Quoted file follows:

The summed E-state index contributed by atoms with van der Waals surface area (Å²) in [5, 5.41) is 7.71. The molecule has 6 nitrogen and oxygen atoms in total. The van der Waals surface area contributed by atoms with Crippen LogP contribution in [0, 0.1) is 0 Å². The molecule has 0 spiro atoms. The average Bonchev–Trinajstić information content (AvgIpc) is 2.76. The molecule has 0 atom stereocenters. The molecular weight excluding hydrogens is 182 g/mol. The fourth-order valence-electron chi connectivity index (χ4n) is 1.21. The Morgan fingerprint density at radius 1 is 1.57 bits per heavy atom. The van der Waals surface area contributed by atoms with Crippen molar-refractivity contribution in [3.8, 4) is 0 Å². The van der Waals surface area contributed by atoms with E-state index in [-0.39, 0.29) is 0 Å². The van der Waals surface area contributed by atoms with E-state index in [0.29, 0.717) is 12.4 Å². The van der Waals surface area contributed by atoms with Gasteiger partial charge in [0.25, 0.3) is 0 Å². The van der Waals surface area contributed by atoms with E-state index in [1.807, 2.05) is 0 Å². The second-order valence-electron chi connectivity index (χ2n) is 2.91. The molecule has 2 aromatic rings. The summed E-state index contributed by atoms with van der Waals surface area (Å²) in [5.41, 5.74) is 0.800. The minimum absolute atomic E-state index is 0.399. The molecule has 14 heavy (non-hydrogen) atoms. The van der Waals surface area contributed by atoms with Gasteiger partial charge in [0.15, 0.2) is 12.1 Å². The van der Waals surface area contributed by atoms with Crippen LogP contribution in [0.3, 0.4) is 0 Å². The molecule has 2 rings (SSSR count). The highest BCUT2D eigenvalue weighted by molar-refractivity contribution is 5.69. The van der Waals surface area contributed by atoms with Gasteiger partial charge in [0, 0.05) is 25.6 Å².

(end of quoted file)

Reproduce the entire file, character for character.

The summed E-state index contributed by atoms with van der Waals surface area (Å²) in [5, 5.41) is 7.71. The molecule has 6 nitrogen and oxygen atoms in total. The van der Waals surface area contributed by atoms with Crippen LogP contribution in [0, 0.1) is 0 Å². The molecule has 0 spiro atoms. The average Bonchev–Trinajstić information content (AvgIpc) is 2.76. The molecule has 0 atom stereocenters. The molecular weight excluding hydrogens is 182 g/mol. The fourth-order valence-electron chi connectivity index (χ4n) is 1.21. The Morgan fingerprint density at radius 1 is 1.57 bits per heavy atom. The van der Waals surface area contributed by atoms with Crippen molar-refractivity contribution in [3.8, 4) is 0 Å². The van der Waals surface area contributed by atoms with E-state index in [-0.39, 0.29) is 0 Å². The van der Waals surface area contributed by atoms with E-state index in [0.29, 0.717) is 12.4 Å². The van der Waals surface area contributed by atoms with Gasteiger partial charge in [0.25, 0.3) is 0 Å². The van der Waals surface area contributed by atoms with E-state index in [1.807, 2.05) is 0 Å². The second-order valence-electron chi connectivity index (χ2n) is 2.91. The molecule has 2 aromatic rings. The summed E-state index contributed by atoms with van der Waals surface area (Å²) in [5.41, 5.74) is 0.800. The minimum absolute atomic E-state index is 0.399. The molecule has 14 heavy (non-hydrogen) atoms. The van der Waals surface area contributed by atoms with Gasteiger partial charge in [0.15, 0.2) is 12.1 Å². The van der Waals surface area contributed by atoms with Crippen LogP contribution in [0.3, 0.4) is 0 Å². The molecule has 2 rings (SSSR count). The highest BCUT2D eigenvalue weighted by molar-refractivity contribution is 5.69. The van der Waals surface area contributed by atoms with Gasteiger partial charge in [0, 0.05) is 25.6 Å².